Once he saw the numbers and proposals, Leo Ettleman, president of Responsible River Management and agricultural land owner behind L-575, said he quickly realized it was not only more cost-prohibitive to repair the levees in place than to set them back, it was the only ostensible engineering solution considering the amount of damage sustained.
Working through the PL 84-99 process with the corps was a learning experience for everyone involved, Ettleman added.
“All of these were massive projects that none of us had ever been through,” he said. “This was a 500-year event and a tremendous amount of damage to personal and business property occurred. Watching everybody keep their emotions in check and get through the process was certainly encouraging.”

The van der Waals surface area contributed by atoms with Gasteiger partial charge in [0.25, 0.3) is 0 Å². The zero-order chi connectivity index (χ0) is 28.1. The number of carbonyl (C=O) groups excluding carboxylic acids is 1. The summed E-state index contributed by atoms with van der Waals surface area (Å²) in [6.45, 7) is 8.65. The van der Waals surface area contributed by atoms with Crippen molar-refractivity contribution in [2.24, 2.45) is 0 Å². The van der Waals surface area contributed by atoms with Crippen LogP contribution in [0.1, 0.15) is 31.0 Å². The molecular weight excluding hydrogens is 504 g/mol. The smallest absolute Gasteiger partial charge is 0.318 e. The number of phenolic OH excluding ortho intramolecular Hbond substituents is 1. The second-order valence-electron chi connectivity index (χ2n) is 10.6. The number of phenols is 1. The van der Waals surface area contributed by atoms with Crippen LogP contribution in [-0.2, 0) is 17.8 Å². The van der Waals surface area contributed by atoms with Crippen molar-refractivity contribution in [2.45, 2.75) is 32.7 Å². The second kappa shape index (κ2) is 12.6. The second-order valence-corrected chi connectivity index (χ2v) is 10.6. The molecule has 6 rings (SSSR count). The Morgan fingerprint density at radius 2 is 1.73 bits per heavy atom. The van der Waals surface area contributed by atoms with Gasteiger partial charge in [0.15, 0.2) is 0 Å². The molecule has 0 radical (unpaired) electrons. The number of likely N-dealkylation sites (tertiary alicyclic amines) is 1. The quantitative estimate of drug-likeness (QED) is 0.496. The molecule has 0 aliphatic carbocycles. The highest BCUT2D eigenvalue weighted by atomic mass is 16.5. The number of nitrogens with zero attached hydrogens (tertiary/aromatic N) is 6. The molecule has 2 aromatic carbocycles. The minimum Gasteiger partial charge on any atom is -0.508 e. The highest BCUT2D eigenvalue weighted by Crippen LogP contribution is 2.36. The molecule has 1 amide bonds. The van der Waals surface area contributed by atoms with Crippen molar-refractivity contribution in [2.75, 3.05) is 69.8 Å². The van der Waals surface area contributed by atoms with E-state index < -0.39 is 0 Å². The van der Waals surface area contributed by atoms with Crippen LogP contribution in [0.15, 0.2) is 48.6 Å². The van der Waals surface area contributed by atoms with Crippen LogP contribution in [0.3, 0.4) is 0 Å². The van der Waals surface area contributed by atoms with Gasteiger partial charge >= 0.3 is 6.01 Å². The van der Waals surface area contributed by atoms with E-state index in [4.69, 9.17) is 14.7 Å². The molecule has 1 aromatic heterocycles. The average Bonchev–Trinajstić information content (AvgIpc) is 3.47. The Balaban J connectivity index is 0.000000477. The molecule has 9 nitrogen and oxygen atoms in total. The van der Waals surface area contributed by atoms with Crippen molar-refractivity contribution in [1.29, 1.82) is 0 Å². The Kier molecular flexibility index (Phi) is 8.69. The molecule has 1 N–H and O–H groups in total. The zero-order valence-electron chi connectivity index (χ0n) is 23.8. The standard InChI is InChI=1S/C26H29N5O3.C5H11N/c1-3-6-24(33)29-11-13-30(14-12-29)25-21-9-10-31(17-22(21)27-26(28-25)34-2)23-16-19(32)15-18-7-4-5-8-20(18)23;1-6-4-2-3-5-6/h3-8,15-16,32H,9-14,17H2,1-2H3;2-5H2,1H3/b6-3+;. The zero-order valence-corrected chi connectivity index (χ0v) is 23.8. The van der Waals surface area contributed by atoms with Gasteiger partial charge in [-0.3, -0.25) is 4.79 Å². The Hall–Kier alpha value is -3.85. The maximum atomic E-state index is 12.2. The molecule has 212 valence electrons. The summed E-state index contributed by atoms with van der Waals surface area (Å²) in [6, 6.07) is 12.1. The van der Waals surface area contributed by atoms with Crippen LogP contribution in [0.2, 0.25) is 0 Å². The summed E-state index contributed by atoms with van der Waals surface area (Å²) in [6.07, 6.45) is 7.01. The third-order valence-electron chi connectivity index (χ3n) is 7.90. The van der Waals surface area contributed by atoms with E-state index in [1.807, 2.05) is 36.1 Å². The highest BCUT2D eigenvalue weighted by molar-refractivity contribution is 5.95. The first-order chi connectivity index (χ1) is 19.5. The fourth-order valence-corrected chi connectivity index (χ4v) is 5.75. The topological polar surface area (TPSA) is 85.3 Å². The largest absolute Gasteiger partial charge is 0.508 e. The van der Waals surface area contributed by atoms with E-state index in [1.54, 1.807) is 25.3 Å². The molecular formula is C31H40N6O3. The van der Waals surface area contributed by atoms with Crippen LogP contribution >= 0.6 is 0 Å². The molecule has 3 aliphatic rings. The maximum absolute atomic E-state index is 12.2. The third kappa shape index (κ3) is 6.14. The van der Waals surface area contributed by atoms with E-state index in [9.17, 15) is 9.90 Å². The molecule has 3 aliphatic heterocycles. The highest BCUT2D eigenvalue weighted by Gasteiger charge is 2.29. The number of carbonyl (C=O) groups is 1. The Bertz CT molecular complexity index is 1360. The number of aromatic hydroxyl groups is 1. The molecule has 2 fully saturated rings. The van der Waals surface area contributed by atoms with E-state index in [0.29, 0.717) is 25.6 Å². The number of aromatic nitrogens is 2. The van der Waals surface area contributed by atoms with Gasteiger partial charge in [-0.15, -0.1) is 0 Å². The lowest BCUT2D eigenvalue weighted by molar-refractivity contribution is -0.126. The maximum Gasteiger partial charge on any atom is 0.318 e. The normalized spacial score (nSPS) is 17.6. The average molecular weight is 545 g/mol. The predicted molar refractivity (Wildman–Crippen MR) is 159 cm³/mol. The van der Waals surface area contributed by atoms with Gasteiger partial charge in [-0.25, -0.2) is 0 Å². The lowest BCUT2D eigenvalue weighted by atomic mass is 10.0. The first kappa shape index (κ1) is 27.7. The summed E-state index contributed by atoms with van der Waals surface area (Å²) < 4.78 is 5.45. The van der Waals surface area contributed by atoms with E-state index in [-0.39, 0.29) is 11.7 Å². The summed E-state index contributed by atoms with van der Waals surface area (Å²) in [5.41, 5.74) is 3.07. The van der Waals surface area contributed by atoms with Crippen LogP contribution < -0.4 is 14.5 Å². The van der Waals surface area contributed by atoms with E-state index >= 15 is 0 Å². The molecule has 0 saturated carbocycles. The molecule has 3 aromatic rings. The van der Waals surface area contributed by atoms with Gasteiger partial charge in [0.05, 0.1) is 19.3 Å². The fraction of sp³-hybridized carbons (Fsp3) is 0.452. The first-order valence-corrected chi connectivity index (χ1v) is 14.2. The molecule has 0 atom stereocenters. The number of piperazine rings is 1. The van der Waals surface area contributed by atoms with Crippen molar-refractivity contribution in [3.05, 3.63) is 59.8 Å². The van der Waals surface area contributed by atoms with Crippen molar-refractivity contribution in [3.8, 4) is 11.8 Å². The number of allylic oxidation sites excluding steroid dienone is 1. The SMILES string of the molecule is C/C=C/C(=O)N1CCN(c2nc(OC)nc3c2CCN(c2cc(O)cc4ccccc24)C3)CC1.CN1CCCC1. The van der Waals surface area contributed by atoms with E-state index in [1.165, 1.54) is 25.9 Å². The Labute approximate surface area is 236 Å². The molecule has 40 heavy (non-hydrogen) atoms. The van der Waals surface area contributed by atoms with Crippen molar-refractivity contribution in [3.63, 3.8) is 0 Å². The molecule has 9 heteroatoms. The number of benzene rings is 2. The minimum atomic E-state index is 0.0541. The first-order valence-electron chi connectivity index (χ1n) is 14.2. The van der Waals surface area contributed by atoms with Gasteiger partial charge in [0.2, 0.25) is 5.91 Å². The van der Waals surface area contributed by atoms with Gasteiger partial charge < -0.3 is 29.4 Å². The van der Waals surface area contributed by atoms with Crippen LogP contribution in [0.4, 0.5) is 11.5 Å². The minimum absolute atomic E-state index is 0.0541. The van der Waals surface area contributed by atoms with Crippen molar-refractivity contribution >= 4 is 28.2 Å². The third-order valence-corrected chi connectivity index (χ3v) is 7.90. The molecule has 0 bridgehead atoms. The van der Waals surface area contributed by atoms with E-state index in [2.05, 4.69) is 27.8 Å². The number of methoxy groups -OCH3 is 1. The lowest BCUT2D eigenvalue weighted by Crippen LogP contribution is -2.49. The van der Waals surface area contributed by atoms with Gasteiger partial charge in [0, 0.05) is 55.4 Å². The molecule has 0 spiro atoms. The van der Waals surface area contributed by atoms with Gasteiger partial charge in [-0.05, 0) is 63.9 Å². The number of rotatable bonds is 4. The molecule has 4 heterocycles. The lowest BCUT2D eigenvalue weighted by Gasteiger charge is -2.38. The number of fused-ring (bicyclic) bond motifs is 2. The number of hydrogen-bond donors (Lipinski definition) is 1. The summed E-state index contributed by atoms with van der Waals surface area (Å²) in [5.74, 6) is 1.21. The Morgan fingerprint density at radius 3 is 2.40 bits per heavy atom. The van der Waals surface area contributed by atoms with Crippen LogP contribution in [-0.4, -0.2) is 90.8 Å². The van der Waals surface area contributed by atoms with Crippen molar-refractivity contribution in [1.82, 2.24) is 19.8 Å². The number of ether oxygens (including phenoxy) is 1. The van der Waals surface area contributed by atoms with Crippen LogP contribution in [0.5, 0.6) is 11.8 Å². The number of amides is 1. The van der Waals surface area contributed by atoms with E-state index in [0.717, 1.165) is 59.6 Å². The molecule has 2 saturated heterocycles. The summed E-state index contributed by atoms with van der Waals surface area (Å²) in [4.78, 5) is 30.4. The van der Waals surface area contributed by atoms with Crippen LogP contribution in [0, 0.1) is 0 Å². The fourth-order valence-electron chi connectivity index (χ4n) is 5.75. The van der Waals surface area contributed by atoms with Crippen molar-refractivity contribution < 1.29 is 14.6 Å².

“The levee sponsors really made this a priority,” said Thomas. “They were obligated to take on quite a load to make these repairs in a timely manner. That meant relocating utilities, county roads and other major tasks. They worked diligently to get the work done.”
3. They capitalized on the economic savings.
The old saying, “Show me the money” rang true once the team began its development of the Project Information Report, the document that is required of all PL 84-99 rehabilitation activities.
It served as the basis for justifying the construction of setback levees to the corps headquarters for approval. In multiple instances, side-by-side comparisons of cost estimates juxtaposing the cost of in-place repairs with setback alternatives indicated cost-benefit ratios that consistently favored setback alternatives.
These highly damaged reaches typically had deep scour holes near the levee toe and extensive seepage areas. “In some cases, setting the levees back from the scour and seepage areas was the best engineering solution,” said Bryan Flere, levee safety program manager.